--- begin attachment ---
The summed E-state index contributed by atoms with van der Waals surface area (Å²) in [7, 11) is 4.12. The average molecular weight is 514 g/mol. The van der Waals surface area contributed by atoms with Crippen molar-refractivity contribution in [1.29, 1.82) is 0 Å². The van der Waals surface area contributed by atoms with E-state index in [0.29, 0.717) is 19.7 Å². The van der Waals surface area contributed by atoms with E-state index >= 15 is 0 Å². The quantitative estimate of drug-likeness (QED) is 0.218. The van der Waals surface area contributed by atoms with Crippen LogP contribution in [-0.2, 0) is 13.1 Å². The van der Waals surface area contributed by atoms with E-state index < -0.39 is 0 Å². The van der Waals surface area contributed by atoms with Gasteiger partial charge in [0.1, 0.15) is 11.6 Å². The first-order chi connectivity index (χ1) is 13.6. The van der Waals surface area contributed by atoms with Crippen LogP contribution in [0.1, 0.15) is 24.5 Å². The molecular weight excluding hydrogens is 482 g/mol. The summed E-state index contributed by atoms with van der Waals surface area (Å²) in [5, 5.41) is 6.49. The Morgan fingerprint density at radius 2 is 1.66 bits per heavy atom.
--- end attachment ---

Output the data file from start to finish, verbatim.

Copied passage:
The summed E-state index contributed by atoms with van der Waals surface area (Å²) in [7, 11) is 4.12. The average molecular weight is 514 g/mol. The van der Waals surface area contributed by atoms with Crippen molar-refractivity contribution in [1.29, 1.82) is 0 Å². The van der Waals surface area contributed by atoms with E-state index in [0.29, 0.717) is 19.7 Å². The van der Waals surface area contributed by atoms with E-state index >= 15 is 0 Å². The quantitative estimate of drug-likeness (QED) is 0.218. The van der Waals surface area contributed by atoms with Crippen LogP contribution in [-0.2, 0) is 13.1 Å². The van der Waals surface area contributed by atoms with E-state index < -0.39 is 0 Å². The van der Waals surface area contributed by atoms with Gasteiger partial charge in [0.1, 0.15) is 11.6 Å². The first-order chi connectivity index (χ1) is 13.6. The van der Waals surface area contributed by atoms with Crippen LogP contribution in [0.1, 0.15) is 24.5 Å². The molecular weight excluding hydrogens is 482 g/mol. The summed E-state index contributed by atoms with van der Waals surface area (Å²) in [5, 5.41) is 6.49. The Morgan fingerprint density at radius 2 is 1.66 bits per heavy atom.